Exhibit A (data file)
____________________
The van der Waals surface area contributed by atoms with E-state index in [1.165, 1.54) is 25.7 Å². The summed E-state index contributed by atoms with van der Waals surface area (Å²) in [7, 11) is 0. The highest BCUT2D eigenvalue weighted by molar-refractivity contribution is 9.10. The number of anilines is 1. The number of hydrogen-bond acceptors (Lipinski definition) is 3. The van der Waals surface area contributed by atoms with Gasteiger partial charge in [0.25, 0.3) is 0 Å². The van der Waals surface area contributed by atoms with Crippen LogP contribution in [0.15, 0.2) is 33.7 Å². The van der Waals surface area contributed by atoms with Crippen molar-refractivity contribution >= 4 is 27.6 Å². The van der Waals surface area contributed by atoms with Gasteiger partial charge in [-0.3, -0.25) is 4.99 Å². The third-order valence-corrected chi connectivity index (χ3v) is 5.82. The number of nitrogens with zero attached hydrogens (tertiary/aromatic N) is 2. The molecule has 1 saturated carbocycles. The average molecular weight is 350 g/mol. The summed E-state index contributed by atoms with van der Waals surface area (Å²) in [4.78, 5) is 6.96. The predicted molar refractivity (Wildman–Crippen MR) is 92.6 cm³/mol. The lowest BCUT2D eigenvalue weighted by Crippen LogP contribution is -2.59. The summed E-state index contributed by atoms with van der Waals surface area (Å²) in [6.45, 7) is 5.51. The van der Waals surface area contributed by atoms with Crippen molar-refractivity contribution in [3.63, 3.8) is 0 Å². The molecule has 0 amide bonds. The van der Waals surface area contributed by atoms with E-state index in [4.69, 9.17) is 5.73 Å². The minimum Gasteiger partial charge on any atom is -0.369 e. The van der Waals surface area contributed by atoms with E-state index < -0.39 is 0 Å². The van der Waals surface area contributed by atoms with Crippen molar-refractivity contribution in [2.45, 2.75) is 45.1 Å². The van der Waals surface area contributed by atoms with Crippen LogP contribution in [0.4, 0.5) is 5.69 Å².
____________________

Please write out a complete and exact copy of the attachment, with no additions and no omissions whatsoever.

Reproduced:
The van der Waals surface area contributed by atoms with E-state index in [1.165, 1.54) is 25.7 Å². The summed E-state index contributed by atoms with van der Waals surface area (Å²) in [7, 11) is 0. The highest BCUT2D eigenvalue weighted by molar-refractivity contribution is 9.10. The number of anilines is 1. The number of hydrogen-bond acceptors (Lipinski definition) is 3. The van der Waals surface area contributed by atoms with Gasteiger partial charge in [0.25, 0.3) is 0 Å². The van der Waals surface area contributed by atoms with Crippen LogP contribution in [0.15, 0.2) is 33.7 Å². The van der Waals surface area contributed by atoms with Crippen molar-refractivity contribution >= 4 is 27.6 Å². The van der Waals surface area contributed by atoms with Gasteiger partial charge in [-0.3, -0.25) is 4.99 Å². The third-order valence-corrected chi connectivity index (χ3v) is 5.82. The number of nitrogens with zero attached hydrogens (tertiary/aromatic N) is 2. The molecule has 1 saturated carbocycles. The average molecular weight is 350 g/mol. The summed E-state index contributed by atoms with van der Waals surface area (Å²) in [4.78, 5) is 6.96. The predicted molar refractivity (Wildman–Crippen MR) is 92.6 cm³/mol. The lowest BCUT2D eigenvalue weighted by Crippen LogP contribution is -2.59. The summed E-state index contributed by atoms with van der Waals surface area (Å²) in [6.45, 7) is 5.51. The van der Waals surface area contributed by atoms with Crippen molar-refractivity contribution in [3.63, 3.8) is 0 Å². The molecule has 0 amide bonds. The van der Waals surface area contributed by atoms with E-state index in [4.69, 9.17) is 5.73 Å². The minimum Gasteiger partial charge on any atom is -0.369 e. The van der Waals surface area contributed by atoms with E-state index < -0.39 is 0 Å². The van der Waals surface area contributed by atoms with Crippen molar-refractivity contribution in [2.45, 2.75) is 45.1 Å². The van der Waals surface area contributed by atoms with Crippen LogP contribution in [0.4, 0.5) is 5.69 Å².